These mounting reverse outflows coincided with a period of significant reform in the international aid community, starting in the 1980s. Global consultations, initiated at the turn of the century in Monterrey, Mexico, in 2002, and followed by meetings in Rome in 2003, Paris in 2005, Accra in 2008, and Busan in 2011 led to consensus among donors on “far reaching and monitorable actions” to reform the ways aid was delivered and managed. Questions raised at these meetings were more to do with the effective and predicable delivery of aid than its necessity in the first place. The meeting in Paris was particularly important because it led to the drafting of a roadmap for aid effectiveness – now referred to as the Paris Declaration (PD) – organised around five principles: harmonisation, ownership, alignment, managing for results and mutual accountability.
These ongoing reforms in the international aid regime form the backdrop for the discussions in Saman Kelegama’s edited Foreign Aid in South Asia: The Emerging Scenario. This is an enquiry into the emerging scenario of foreign aid in contemporary Southasia. Kelegama is a Sri Lankan economist, and this book positions itself within the specific framework of the PD principles. The premise of aid effectiveness therefore underlies the majority of the book, from which emerges a country-by-country picture of Southasia’s engagement with foreign aid.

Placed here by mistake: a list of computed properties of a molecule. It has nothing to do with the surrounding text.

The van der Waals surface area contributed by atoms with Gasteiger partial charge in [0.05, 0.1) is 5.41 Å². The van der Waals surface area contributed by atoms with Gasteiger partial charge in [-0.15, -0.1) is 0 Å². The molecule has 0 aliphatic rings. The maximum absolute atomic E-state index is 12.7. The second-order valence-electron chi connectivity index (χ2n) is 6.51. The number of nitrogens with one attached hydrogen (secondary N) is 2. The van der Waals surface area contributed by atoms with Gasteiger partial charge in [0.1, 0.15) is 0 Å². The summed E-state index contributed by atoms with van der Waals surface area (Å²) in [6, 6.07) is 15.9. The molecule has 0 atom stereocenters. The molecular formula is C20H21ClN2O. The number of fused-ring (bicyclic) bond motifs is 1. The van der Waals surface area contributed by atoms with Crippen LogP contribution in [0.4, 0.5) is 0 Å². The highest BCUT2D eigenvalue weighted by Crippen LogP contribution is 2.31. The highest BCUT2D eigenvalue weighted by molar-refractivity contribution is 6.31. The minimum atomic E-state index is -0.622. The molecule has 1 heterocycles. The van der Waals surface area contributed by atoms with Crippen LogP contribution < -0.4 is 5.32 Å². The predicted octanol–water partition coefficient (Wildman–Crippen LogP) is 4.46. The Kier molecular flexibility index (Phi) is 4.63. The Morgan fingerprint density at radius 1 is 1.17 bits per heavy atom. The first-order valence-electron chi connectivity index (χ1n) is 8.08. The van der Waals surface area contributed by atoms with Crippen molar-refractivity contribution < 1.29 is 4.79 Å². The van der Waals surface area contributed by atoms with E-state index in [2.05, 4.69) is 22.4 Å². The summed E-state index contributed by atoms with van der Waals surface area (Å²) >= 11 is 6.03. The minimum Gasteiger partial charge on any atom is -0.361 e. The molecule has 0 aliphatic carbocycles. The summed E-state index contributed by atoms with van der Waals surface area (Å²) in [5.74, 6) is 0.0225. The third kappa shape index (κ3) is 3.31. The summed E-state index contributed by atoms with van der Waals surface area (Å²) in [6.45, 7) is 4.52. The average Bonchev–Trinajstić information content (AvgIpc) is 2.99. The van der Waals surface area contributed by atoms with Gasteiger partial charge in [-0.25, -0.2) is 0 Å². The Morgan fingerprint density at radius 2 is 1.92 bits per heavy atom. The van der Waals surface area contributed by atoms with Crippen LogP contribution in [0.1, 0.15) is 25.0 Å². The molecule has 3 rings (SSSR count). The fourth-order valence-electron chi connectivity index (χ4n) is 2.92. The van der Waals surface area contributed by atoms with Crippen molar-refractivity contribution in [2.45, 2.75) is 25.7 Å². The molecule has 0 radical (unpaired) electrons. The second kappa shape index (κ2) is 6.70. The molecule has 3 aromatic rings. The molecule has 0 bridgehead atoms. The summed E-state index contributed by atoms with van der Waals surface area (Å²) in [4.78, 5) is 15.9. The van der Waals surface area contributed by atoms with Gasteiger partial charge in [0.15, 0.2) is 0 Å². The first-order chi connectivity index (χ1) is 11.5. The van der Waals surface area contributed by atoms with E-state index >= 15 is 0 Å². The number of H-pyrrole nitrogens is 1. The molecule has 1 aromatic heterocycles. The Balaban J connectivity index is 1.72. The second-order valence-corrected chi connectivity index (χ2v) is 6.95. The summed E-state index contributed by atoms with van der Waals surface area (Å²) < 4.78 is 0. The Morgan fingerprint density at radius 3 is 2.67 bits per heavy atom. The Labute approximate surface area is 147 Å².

The structure of the book honours the uniqueness of Southasia as a composite region of developing and least developed countries (LDCs) with wide geo-political disparities, where, as Kelegama points out, “the role of foreign assistance in each economy stands on its own footing.” Thus, Sri Lanka and Nepal are countries emerging out of conflict; Pakistan and Afghanistan are countries still in conflict; Bangladesh, Bhutan and the Maldives are all LDCs but distinguished by further unique characteristics (Bhutan being landlocked and the Maldives a small island economy); and India is the region’s emerging economy, among today’s aid givers but still home to millions living in poverty.